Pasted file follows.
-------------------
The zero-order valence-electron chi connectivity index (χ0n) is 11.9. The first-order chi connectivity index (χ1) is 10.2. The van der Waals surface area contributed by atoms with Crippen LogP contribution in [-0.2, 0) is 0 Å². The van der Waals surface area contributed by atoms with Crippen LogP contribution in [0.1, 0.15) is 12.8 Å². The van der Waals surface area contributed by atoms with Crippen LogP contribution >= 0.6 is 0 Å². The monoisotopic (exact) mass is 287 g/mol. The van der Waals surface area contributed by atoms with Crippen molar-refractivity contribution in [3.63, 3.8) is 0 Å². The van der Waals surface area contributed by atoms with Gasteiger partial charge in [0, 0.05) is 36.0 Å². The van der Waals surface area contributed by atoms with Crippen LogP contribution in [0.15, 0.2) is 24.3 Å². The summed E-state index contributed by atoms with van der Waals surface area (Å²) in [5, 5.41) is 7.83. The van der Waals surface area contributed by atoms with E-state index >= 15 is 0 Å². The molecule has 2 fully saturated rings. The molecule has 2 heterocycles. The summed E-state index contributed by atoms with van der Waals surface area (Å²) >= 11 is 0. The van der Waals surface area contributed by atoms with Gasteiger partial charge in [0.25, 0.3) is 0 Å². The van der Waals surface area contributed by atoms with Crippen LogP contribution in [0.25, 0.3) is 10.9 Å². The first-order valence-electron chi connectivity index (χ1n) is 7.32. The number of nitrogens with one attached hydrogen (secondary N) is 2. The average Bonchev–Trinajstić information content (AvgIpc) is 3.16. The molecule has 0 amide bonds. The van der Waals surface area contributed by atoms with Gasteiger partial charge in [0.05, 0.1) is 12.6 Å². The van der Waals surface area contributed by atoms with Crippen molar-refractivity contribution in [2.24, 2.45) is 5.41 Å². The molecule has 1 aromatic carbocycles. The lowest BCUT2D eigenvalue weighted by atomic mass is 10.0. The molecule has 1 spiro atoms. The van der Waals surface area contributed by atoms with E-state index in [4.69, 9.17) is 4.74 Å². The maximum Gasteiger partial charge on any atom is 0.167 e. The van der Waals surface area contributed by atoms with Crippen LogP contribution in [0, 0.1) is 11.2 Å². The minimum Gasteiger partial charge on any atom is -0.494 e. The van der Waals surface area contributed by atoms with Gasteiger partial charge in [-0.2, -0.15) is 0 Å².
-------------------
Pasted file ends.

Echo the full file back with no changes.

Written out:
The zero-order valence-electron chi connectivity index (χ0n) is 11.9. The first-order chi connectivity index (χ1) is 10.2. The van der Waals surface area contributed by atoms with Crippen LogP contribution in [-0.2, 0) is 0 Å². The van der Waals surface area contributed by atoms with Crippen LogP contribution in [0.1, 0.15) is 12.8 Å². The van der Waals surface area contributed by atoms with Crippen LogP contribution >= 0.6 is 0 Å². The monoisotopic (exact) mass is 287 g/mol. The van der Waals surface area contributed by atoms with Crippen molar-refractivity contribution in [3.63, 3.8) is 0 Å². The van der Waals surface area contributed by atoms with Gasteiger partial charge in [0, 0.05) is 36.0 Å². The van der Waals surface area contributed by atoms with Crippen LogP contribution in [0.15, 0.2) is 24.3 Å². The summed E-state index contributed by atoms with van der Waals surface area (Å²) in [5, 5.41) is 7.83. The van der Waals surface area contributed by atoms with E-state index >= 15 is 0 Å². The molecule has 2 fully saturated rings. The molecule has 2 heterocycles. The summed E-state index contributed by atoms with van der Waals surface area (Å²) >= 11 is 0. The van der Waals surface area contributed by atoms with Gasteiger partial charge in [0.25, 0.3) is 0 Å². The van der Waals surface area contributed by atoms with Crippen LogP contribution in [0.25, 0.3) is 10.9 Å². The first-order valence-electron chi connectivity index (χ1n) is 7.32. The number of nitrogens with one attached hydrogen (secondary N) is 2. The average Bonchev–Trinajstić information content (AvgIpc) is 3.16. The molecule has 0 amide bonds. The van der Waals surface area contributed by atoms with Gasteiger partial charge in [0.05, 0.1) is 12.6 Å². The van der Waals surface area contributed by atoms with Crippen molar-refractivity contribution in [2.24, 2.45) is 5.41 Å². The molecule has 1 aromatic carbocycles. The lowest BCUT2D eigenvalue weighted by atomic mass is 10.0. The molecule has 1 spiro atoms. The van der Waals surface area contributed by atoms with E-state index in [4.69, 9.17) is 4.74 Å². The maximum Gasteiger partial charge on any atom is 0.167 e. The van der Waals surface area contributed by atoms with Crippen LogP contribution in [0, 0.1) is 11.2 Å². The minimum Gasteiger partial charge on any atom is -0.494 e. The van der Waals surface area contributed by atoms with Gasteiger partial charge in [-0.2, -0.15) is 0 Å².